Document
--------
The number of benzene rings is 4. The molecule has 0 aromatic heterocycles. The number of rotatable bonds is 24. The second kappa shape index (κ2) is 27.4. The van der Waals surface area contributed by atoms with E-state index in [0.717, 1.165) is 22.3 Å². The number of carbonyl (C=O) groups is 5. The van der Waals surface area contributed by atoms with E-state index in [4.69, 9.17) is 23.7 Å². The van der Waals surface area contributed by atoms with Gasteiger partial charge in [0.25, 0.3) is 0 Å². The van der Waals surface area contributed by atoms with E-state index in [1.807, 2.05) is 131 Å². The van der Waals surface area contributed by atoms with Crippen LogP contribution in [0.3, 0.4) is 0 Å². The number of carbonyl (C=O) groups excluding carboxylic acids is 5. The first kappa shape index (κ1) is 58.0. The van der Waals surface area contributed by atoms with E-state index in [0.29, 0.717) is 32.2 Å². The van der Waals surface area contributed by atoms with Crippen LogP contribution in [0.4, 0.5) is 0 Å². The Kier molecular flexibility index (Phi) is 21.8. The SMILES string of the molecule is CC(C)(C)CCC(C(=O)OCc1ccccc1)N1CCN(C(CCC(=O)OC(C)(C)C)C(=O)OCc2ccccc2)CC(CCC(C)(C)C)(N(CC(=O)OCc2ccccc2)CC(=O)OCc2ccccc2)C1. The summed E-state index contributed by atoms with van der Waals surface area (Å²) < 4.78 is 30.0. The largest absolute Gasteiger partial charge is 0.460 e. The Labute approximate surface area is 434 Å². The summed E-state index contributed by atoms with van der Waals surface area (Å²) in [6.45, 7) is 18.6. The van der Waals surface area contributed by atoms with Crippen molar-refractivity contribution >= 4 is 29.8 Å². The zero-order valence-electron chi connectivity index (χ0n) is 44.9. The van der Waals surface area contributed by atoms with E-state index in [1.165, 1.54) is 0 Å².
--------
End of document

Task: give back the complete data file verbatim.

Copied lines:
The number of benzene rings is 4. The molecule has 0 aromatic heterocycles. The number of rotatable bonds is 24. The second kappa shape index (κ2) is 27.4. The van der Waals surface area contributed by atoms with E-state index in [0.717, 1.165) is 22.3 Å². The number of carbonyl (C=O) groups is 5. The van der Waals surface area contributed by atoms with E-state index in [4.69, 9.17) is 23.7 Å². The van der Waals surface area contributed by atoms with Gasteiger partial charge in [0.25, 0.3) is 0 Å². The van der Waals surface area contributed by atoms with E-state index in [1.807, 2.05) is 131 Å². The van der Waals surface area contributed by atoms with Crippen LogP contribution in [0.3, 0.4) is 0 Å². The number of carbonyl (C=O) groups excluding carboxylic acids is 5. The first kappa shape index (κ1) is 58.0. The van der Waals surface area contributed by atoms with E-state index in [0.29, 0.717) is 32.2 Å². The van der Waals surface area contributed by atoms with Crippen LogP contribution in [0.4, 0.5) is 0 Å². The Kier molecular flexibility index (Phi) is 21.8. The SMILES string of the molecule is CC(C)(C)CCC(C(=O)OCc1ccccc1)N1CCN(C(CCC(=O)OC(C)(C)C)C(=O)OCc2ccccc2)CC(CCC(C)(C)C)(N(CC(=O)OCc2ccccc2)CC(=O)OCc2ccccc2)C1. The summed E-state index contributed by atoms with van der Waals surface area (Å²) < 4.78 is 30.0. The largest absolute Gasteiger partial charge is 0.460 e. The Labute approximate surface area is 434 Å². The summed E-state index contributed by atoms with van der Waals surface area (Å²) in [6.45, 7) is 18.6. The van der Waals surface area contributed by atoms with Crippen molar-refractivity contribution >= 4 is 29.8 Å². The zero-order valence-electron chi connectivity index (χ0n) is 44.9. The van der Waals surface area contributed by atoms with E-state index in [1.165, 1.54) is 0 Å².